On paper, opera seria is dry and hardly theatrical. Its main purpose was to praise the nobility. It did so by presenting its audiences with paper aristocrats, either from mythology or history, who led their countries, but faced very few challenges doing so. There was nearly always a happy ending, because how can you praise the king if the king is dead? And even if there was a death, as in Tamerlano, where the ottoman sultan dies in Persian captivity, it is usually overshadowed by a royal marriage. Hence even though the rulers may die, the crown itself is always secure.

Musically an opera seria was basically a concert in costume with the singers acting out their recitative and standing center stage to sing their arias. The predominant style of solos was the da capo aria. This piece had three sections, following the form, A-B-A, which allowed the noble character to present his feelings in the form of an Aristotelian oration, while simultaneously allowing the singer to ornament the text in order to demonstrate the character’s rank.

Agrippina, written for Venice in 1709, was Handel’s first hit. Unlike the opera seria he would write for London, this opera is a dark comedy. Musically this opera contains a lot of variety. There is dense recitative as there are a lot of machinations to be conveyed through the plot. However, there are also Venetian street songs, and music from the popular Venetian theater as well.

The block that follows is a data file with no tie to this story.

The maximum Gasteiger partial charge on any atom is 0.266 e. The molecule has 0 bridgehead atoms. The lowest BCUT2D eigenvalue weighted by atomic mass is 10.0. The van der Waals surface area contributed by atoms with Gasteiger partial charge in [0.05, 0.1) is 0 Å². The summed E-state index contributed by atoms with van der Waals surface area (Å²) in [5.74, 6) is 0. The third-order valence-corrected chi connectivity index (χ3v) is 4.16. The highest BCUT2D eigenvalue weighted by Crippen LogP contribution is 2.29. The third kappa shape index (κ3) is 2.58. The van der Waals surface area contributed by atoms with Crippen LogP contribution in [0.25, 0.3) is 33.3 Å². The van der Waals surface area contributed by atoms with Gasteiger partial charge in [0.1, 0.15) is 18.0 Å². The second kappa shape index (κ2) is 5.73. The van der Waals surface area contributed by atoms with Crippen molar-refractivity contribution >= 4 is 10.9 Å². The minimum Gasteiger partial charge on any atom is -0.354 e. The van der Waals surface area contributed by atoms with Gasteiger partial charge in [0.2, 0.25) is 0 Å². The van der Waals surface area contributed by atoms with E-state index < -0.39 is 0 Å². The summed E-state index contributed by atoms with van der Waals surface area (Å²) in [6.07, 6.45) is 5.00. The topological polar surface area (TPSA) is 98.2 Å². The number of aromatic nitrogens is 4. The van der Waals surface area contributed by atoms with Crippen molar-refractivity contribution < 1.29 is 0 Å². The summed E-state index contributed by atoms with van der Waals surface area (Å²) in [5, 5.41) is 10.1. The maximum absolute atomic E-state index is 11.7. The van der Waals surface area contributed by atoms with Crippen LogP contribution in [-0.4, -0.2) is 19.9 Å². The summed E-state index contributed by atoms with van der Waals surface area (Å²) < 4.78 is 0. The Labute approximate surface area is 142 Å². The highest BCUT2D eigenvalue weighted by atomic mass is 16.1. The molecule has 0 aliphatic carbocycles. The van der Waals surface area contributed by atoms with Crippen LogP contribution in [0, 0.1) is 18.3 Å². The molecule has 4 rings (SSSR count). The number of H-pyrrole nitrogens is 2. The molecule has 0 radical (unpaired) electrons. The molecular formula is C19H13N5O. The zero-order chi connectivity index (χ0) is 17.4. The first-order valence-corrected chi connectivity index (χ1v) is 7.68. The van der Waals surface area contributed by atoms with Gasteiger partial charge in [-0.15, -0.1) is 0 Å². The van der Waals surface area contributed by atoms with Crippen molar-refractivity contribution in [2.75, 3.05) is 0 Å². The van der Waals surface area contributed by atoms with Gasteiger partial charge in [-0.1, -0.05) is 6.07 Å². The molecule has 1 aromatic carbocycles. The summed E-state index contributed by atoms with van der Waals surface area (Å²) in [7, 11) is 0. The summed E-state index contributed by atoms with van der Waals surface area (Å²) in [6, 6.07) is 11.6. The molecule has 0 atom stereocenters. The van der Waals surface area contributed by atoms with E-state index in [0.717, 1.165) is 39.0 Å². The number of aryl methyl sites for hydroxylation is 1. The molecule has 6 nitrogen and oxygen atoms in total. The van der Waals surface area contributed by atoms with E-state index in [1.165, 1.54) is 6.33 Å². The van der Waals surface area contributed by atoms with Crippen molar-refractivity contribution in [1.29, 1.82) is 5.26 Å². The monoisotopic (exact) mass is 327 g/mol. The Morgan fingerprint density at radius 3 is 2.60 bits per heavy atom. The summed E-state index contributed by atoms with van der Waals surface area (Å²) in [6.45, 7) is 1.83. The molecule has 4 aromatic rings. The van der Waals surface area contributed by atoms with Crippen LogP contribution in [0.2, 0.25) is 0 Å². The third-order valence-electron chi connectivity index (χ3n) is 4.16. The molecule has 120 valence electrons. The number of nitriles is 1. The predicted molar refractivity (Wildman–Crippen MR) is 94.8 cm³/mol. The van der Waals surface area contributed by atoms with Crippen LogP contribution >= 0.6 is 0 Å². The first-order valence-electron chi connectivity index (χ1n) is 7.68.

The piece is not a full depiction of Agrippina’s life, but rather it follows her schemes to place Nero on the throne. Unfortunately, this means that some of the most dramatic events of her life are not depicted. However, I am sure that an operatic depiction of her murder by Nero’s guards, where she instructed them, “Smite my womb,” because that was where Nero came from, will eventually be written. In contrast, this is an opera where everyone is either scheming for power, or fending off schemes, in order to keep it. The libretto is immensely funny, but no character is entirely without fault. Scholars have argued that true to opera seria, the characters do have redeeming qualities. Agrippina, for example, does not scheme for herself, but rather for her son. Still, this seems like a stretch. The truth is this is an opera with a convoluted plot.

Cardinal Vincenzo Grimani based his libretto off of the works of Roman historians like Tacitus. However, the text is full of topical references to contemporary politics. Some historians even believe that Grimani took inspiration from his own rivalry with Pope Clement XI. Recently, the MET’s production team, along with several members of the cast, hosted a preview of Agrippina at the Guggenheim. Peter Gelb, the METs general manager joked that he wanted to thank the organizers of the impeachment trial in Washington for advanced publicity. Despite all of the laughs it got, this quip points to the enduring appeal of both Agrippina and more widely, Handel. Audiences will always want to see what it’s like to be inside the corridors of power. So much the better if there’s a little bit of backstabbing involved.